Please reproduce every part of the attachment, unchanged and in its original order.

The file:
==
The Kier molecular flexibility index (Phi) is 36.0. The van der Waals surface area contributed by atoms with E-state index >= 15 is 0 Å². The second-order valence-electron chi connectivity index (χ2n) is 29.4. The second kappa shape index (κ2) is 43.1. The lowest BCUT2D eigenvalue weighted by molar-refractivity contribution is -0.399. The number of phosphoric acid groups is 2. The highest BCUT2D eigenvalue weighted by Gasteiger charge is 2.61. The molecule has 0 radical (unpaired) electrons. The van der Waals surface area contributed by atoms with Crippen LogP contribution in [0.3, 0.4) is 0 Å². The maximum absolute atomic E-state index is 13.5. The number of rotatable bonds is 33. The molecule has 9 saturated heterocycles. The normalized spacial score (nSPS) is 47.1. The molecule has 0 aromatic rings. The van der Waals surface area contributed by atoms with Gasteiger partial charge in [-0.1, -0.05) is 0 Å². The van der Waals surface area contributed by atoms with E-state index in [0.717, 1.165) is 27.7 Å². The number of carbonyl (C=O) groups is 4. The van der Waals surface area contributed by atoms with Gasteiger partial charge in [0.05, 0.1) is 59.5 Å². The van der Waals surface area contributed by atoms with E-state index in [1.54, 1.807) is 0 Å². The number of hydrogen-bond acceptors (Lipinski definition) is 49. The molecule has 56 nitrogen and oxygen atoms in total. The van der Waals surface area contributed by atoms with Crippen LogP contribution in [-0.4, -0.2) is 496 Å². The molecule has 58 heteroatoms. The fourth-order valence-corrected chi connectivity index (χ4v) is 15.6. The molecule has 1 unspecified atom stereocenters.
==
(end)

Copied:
The Kier molecular flexibility index (Phi) is 36.0. The van der Waals surface area contributed by atoms with E-state index >= 15 is 0 Å². The second-order valence-electron chi connectivity index (χ2n) is 29.4. The second kappa shape index (κ2) is 43.1. The lowest BCUT2D eigenvalue weighted by molar-refractivity contribution is -0.399. The number of phosphoric acid groups is 2. The highest BCUT2D eigenvalue weighted by Gasteiger charge is 2.61. The molecule has 0 radical (unpaired) electrons. The van der Waals surface area contributed by atoms with Crippen LogP contribution in [0.3, 0.4) is 0 Å². The maximum absolute atomic E-state index is 13.5. The number of rotatable bonds is 33. The molecule has 9 saturated heterocycles. The normalized spacial score (nSPS) is 47.1. The molecule has 0 aromatic rings. The van der Waals surface area contributed by atoms with Gasteiger partial charge in [-0.1, -0.05) is 0 Å². The van der Waals surface area contributed by atoms with E-state index in [0.717, 1.165) is 27.7 Å². The number of carbonyl (C=O) groups is 4. The van der Waals surface area contributed by atoms with Gasteiger partial charge in [0.05, 0.1) is 59.5 Å². The van der Waals surface area contributed by atoms with E-state index in [1.54, 1.807) is 0 Å². The number of hydrogen-bond acceptors (Lipinski definition) is 49. The molecule has 56 nitrogen and oxygen atoms in total. The van der Waals surface area contributed by atoms with Crippen LogP contribution in [-0.4, -0.2) is 496 Å². The molecule has 58 heteroatoms. The fourth-order valence-corrected chi connectivity index (χ4v) is 15.6. The molecule has 1 unspecified atom stereocenters.